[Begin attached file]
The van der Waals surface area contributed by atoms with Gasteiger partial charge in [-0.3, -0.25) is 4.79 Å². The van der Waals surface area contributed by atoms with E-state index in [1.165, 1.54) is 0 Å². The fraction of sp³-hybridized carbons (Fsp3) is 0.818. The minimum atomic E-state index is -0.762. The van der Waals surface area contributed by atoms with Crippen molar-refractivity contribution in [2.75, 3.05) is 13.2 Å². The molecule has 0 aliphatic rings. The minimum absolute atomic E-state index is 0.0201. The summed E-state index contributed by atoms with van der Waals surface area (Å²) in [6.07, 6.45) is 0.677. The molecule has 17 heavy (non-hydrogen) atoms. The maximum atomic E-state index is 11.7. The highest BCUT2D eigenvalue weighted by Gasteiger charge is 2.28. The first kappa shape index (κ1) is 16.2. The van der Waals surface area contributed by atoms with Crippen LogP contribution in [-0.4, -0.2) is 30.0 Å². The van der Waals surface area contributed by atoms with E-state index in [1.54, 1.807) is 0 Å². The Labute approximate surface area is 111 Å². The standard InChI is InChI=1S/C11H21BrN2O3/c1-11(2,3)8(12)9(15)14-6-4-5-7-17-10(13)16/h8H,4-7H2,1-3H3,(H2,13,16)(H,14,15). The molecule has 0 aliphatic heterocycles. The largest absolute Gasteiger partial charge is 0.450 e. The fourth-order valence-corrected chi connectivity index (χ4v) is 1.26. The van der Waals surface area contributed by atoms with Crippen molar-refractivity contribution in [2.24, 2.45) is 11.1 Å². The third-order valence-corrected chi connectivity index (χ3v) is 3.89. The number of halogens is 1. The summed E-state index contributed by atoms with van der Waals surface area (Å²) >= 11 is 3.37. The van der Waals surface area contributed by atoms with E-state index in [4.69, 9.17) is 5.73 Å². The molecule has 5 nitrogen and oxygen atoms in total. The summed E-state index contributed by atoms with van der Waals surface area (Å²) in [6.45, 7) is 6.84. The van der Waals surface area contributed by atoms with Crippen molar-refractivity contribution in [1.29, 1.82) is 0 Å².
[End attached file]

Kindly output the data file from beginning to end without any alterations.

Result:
The van der Waals surface area contributed by atoms with Gasteiger partial charge in [-0.3, -0.25) is 4.79 Å². The van der Waals surface area contributed by atoms with E-state index in [1.165, 1.54) is 0 Å². The fraction of sp³-hybridized carbons (Fsp3) is 0.818. The minimum atomic E-state index is -0.762. The van der Waals surface area contributed by atoms with Crippen molar-refractivity contribution in [2.75, 3.05) is 13.2 Å². The molecule has 0 aliphatic rings. The minimum absolute atomic E-state index is 0.0201. The summed E-state index contributed by atoms with van der Waals surface area (Å²) in [6.07, 6.45) is 0.677. The molecule has 17 heavy (non-hydrogen) atoms. The maximum atomic E-state index is 11.7. The highest BCUT2D eigenvalue weighted by Gasteiger charge is 2.28. The first kappa shape index (κ1) is 16.2. The van der Waals surface area contributed by atoms with Crippen LogP contribution in [-0.4, -0.2) is 30.0 Å². The van der Waals surface area contributed by atoms with E-state index in [1.54, 1.807) is 0 Å². The Labute approximate surface area is 111 Å². The standard InChI is InChI=1S/C11H21BrN2O3/c1-11(2,3)8(12)9(15)14-6-4-5-7-17-10(13)16/h8H,4-7H2,1-3H3,(H2,13,16)(H,14,15). The molecule has 0 aliphatic heterocycles. The largest absolute Gasteiger partial charge is 0.450 e. The fourth-order valence-corrected chi connectivity index (χ4v) is 1.26. The van der Waals surface area contributed by atoms with Crippen molar-refractivity contribution in [2.24, 2.45) is 11.1 Å². The third-order valence-corrected chi connectivity index (χ3v) is 3.89. The number of halogens is 1. The summed E-state index contributed by atoms with van der Waals surface area (Å²) >= 11 is 3.37. The van der Waals surface area contributed by atoms with E-state index in [4.69, 9.17) is 5.73 Å². The molecule has 5 nitrogen and oxygen atoms in total. The summed E-state index contributed by atoms with van der Waals surface area (Å²) in [6.45, 7) is 6.84. The van der Waals surface area contributed by atoms with Crippen molar-refractivity contribution in [1.29, 1.82) is 0 Å².